Adjective "Silly" definition and examples

Pronunciation

/ˈsɪli/

Definitions and examples

adjective

Having or showing a lack of common sense or judgement; absurd and foolish.
  1. '‘Don't be silly!’ she said'
  2. 'The bombast, condescension, arrogance and swagger all seems slightly silly in retrospect.'
  3. 'It's a very bold move, and some would suggest a slightly silly one.'
  4. 'So it was a history of Britain with lots of silly jokes.'
  5. 'Obviously this is silly and common sense must prevail, so it is the interpretation of the law that becomes all-important, but it is in this interpretation where we have the inconsistency.'
  6. 'There's a skinny, floppy-haired scamp on stage wearing a slightly silly outfit.'
  7. 'I had assumed that everyone (and Jessica in particular) would understand my comment as a silly joke.'
  8. 'What I can't understand is why we just can't leave people to live their lives in peace, unscathed by our silly, ridiculous prejudices.'
  9. 'The cartoons inject humour, while the writing is crystal-clear and direct - it never relies on silly jokes and is never patronising.'
  10. 'A seriously slight but enjoyably silly teen hit manages to deliver a healthy second dose of college chuckles - without changing a thing.'
  11. 'I don't have any obvious answers to this riddle - or at least, none that aren't wearing silly tinfoil hats.'
  12. 'Ack, it sounds so silly and trivial now, but I was literally shaking with rage at the time.'
  13. 'He did not want her to make his feelings sound silly and ridiculous, even if her intentions were good.'
  14. 'Be clear that your child should tell you straight away if anything unusual or frightening has happened, even if it seems silly or trivial to him and especially if he's been told not to tell.'
  15. 'The experiments were trivial, downright silly you may say, but the theoretical implications may be profound.'
  16. 'For decades, petty rules, silly laws and frivolous lawsuits held no power over Common Sense.'
  17. 'For the next hour or two, they engage in serious debate, silly gossip or frivolous prattle.'
  18. 'Brainball may seem like a ridiculously silly game, but it demonstrates how a machine can know something about your emotional state.'
  19. 'None of these cost much or had much relevance but collectively, in a period where morale was weak, they were silly, petty little annoyances that were easy to avoid.'
  20. 'A variation of 0.2 degrees seems trivial and almost silly to worry about.'
  21. 'After reading these… my explanation seems silly and trivial.'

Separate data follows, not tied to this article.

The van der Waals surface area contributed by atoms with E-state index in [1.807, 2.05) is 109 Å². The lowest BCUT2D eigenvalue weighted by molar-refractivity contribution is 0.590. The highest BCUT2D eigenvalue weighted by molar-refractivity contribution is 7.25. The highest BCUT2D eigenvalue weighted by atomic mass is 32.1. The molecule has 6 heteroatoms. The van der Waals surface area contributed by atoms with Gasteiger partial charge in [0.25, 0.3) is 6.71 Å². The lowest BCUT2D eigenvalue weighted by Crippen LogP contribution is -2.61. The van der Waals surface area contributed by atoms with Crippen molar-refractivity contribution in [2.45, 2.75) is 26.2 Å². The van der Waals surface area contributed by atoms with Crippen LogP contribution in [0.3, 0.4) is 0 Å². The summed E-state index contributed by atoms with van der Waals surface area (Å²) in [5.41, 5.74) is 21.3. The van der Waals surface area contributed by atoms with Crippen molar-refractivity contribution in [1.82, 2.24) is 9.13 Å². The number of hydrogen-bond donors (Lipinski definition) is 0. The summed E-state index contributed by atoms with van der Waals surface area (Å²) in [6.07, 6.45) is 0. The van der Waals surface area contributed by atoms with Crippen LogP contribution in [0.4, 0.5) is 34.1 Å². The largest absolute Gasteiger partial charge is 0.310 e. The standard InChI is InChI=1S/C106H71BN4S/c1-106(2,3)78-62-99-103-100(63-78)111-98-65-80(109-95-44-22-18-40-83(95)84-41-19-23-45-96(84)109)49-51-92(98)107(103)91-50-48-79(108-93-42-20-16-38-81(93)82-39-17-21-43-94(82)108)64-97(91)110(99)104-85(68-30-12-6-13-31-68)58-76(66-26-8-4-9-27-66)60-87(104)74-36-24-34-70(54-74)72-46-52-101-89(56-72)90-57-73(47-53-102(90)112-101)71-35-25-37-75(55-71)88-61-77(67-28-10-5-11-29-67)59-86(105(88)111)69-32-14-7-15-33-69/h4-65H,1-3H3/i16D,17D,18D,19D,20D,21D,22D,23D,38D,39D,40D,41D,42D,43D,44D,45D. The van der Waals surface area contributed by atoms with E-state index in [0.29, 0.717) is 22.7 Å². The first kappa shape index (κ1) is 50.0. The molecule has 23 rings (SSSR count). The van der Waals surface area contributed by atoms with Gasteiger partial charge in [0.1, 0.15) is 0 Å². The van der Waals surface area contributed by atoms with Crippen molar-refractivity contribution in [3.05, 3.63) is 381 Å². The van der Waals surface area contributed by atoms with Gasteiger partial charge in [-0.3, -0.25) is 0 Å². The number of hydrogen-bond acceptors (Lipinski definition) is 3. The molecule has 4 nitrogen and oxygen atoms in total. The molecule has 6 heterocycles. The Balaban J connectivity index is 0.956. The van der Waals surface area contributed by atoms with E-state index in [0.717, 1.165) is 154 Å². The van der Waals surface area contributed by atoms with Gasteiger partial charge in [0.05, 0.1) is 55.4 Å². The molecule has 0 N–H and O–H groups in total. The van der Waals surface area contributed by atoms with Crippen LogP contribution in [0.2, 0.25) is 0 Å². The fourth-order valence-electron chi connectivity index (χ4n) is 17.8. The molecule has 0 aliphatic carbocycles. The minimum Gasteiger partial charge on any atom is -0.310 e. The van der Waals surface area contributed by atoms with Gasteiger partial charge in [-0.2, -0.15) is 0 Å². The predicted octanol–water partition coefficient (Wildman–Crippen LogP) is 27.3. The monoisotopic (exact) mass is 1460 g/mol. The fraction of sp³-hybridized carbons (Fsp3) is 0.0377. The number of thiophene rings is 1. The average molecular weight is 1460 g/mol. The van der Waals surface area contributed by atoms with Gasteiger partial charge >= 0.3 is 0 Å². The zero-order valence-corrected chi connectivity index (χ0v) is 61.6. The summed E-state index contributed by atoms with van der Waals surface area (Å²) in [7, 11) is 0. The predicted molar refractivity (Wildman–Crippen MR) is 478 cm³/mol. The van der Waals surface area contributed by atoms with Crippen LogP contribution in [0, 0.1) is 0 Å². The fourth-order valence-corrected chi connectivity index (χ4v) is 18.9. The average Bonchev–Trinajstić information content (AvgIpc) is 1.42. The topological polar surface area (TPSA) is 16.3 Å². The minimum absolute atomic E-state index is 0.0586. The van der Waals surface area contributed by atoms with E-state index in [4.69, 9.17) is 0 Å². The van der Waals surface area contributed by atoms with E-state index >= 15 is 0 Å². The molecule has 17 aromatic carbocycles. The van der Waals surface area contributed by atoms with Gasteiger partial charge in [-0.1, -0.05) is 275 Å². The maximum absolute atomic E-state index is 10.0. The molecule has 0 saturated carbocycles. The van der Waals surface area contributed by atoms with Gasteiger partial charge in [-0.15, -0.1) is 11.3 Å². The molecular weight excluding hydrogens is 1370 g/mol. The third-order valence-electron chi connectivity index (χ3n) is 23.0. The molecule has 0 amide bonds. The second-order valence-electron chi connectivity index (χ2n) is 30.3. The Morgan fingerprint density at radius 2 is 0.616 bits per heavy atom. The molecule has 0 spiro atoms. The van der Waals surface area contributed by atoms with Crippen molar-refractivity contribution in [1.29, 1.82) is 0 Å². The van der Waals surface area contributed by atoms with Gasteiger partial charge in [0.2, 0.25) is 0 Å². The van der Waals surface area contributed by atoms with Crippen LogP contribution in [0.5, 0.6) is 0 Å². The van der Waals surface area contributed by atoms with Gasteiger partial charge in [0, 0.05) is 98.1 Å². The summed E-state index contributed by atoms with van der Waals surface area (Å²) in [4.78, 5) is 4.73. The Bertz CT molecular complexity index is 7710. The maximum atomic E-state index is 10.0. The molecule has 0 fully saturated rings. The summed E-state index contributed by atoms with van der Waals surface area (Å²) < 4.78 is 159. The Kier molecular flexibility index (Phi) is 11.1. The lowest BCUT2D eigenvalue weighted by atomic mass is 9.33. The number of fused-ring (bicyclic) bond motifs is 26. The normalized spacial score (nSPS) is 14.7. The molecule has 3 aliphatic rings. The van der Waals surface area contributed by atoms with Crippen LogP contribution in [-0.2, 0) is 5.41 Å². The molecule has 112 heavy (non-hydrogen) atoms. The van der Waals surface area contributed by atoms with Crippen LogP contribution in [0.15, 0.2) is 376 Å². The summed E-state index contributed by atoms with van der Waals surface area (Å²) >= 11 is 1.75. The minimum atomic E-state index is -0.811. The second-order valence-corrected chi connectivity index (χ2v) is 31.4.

22. 'he often drank himself silly'
  23. 'But she still worried herself silly every time a visit was coming up.'
(especially of a woman, child, or animal) helpless; defenceless.
  1. 'She is silly, helpless, Irish, very poor, and 28 years of age.'
Denoting fielding positions very close to the batsman.
  1. 'Illingworth was content with two short legs, silly mid-on, slip and gulley as he wheeled away for less than one run an over.'
  2. 'Soon after, he played a sharply rising ball as well as he could, off his ribs almost, and watched, relieved as it fell just short of silly mid-off.'
  3. 'Ian Bell, surrounded by a slip, gully, short leg and captain Ricky Ponting at silly mid-off, became Warne's second lbw victim for eight.'

noun

A foolish person (often used as a form of address)
  1. 'Apparently, 1/3 of American men have not had a checkup in the past year, you sillies.'
  2. 'Then he says huitlacoche is corn fungus, not a nervous breakdown, sillies.'

Definitions

1. weak-minded or lacking good sense; stupid or foolish: a silly writer.

2. absurd; ridiculous; irrational: a silly idea.

3. stunned; dazed: He knocked me silly.

4. Cricket. (of a fielder or the fielder's playing position) extremely close to the batsman's wicket: silly mid off.

5. Archaic. rustic; plain; homely.

6. Archaic. weak; helpless.

7. Obsolete. lowly in rank or state; humble. noun, plural sillies.

8. Informal. a silly or foolish perso

More examples(as adjective)

"people can be silly with foods."

"people can be silly in things."

"people can be silly in/at/on ways."

"people can be silly in/at/on sames."

"people can be silly in/at/on days."

More examples++

Origin

Late Middle English (in the sense ‘deserving of pity or sympathy’): alteration of dialect seely ‘happy’, later ‘innocent, feeble’, from a West Germanic base meaning ‘luck, happiness’. The sense ‘foolish’ developed via the stages ‘feeble’ and ‘unsophisticated, ignorant’.

Phrase

the silly season